Four days after she came home, mom’s femur snapped completely into. You see, her hip had been stabilized but with severe osteoporosis her bones were brittle. She simply turned and her leg broke. This break was complicated in that the surgeon had to reconfigure the pins in her hip to accommodate the rod that he was putting in her leg. When she awoke from surgery mom experienced several weeks of what is known as anesthesia paranoia, where she was convinced that the nurses and doctors in the hospital and the rehab center were experimenting upon her. She was genuinely scared and would not let a nurse touch her. In turn that meant that someone (me or my husband) was with her 24 hours a day for weeks. Finally, her mind seemed to clear and the paranoia went away. As I have mentioned before, her recovery was agonizingly slow and is still ongoing.

Along the way, my job changed from sales associate to assistant manager, and finally to manager at the fabric store. Retail management is quite a challenge as you may know. As the manager you are given a certain number of hours with which to staff your store, and that number is always shy of what is truly required. As the only salaried employee, the manager is expected to fill in the gap, which meant many long days and late nights. My heart was torn everyday between my job and caring for my mother. My husband had been taking good care of her, but I felt a huge responsibility toward that end. Finally, I resigned to stay home with her. Mark found a job through the oil boom of South Texas, known as the Eagle Ford Shale. His new job would entail sales with an equipment leasing company. His first day was to be November 6, 2011.

On Labor Day, the day before he was to start his new job, Mark was barbequing. Suddenly the grass under the gas grilled ignited and moved rapidly under the storage building between my house and the guest house. The fire quickly became massive and was out of control. Neighbors came with shovels and hoses and tried to help my husband get the fire out. Of course, 911 was called and before the ordeal was over three days later, eight different fire departments with heavy equipment including helicopters and bulldozers were involved in containing the 440 acres that was ultimately burned. The storage building was a complete loss and mom’s roof and windows were damaged. Fortunately, no other structures were burned. The 440 acres was undeveloped wooded land behind our home. Once again, thank goodness!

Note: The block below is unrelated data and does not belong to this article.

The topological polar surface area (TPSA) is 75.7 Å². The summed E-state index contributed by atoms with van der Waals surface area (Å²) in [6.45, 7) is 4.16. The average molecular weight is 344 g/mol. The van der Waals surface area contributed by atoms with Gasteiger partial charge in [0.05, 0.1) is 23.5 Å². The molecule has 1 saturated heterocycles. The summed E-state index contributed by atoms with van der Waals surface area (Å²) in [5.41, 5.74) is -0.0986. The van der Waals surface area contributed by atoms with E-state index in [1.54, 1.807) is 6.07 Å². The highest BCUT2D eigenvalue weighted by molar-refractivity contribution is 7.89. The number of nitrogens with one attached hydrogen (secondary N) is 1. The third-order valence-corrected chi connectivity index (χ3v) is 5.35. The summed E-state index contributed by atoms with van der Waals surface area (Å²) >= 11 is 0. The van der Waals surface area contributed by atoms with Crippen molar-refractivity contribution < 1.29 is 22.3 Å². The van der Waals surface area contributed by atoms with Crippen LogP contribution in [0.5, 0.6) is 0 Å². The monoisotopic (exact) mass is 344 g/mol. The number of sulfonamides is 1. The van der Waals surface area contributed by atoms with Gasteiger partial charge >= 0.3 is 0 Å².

Mom’s place was damaged enough that she did not need to stay out there, so we moved her into the house with us. We moved from our master bedroom downstairs and put mom in that room. Our bedroom became one of the two upstairs. Once again, we found ourselves moving furniture almost on a daily basis. As time has moved forward, mom’s mobility has become more restricted. Her needs have increased dramatically. All the while, my house has been becoming more and more of an issue.  My plate has been full with some things over which I had little control. Day after day mom suffered with unrelenting pain. I was becoming overwhelmed with depression.  I found myself paralyzed, stifled in my own home.

Mom is doing as well as can be expected. I know there will come a day when I will no longer be able to keep her at home, but until then we have adjusted to living together. I want her to be with me as long as is possible. She and I will know when that time comes, and then we will make the decisions we need to make. For now we work through the challenges we encounter, and I find myself sometimes frustrated. Mom has a quirky sense of humor, somewhat different than mine. Most of the time, we end up laughing over whatever we saw as a problem.

So, this long tale is how my home came to be in a state of pandemonium! My mission now is to recapture my home and find the peaceful tranquility that I so long for through quilting, while I enjoy spending time with my husband and mom and making many more quilts. I truly believe that if I live each day as if it were my last day, I will find pleasure in all that is around me. Each day I am moving forward with my goals, making progress and seeing my efforts paying off.

If you made it through to this point, I would like to say thank you. I do realize this was a long rant!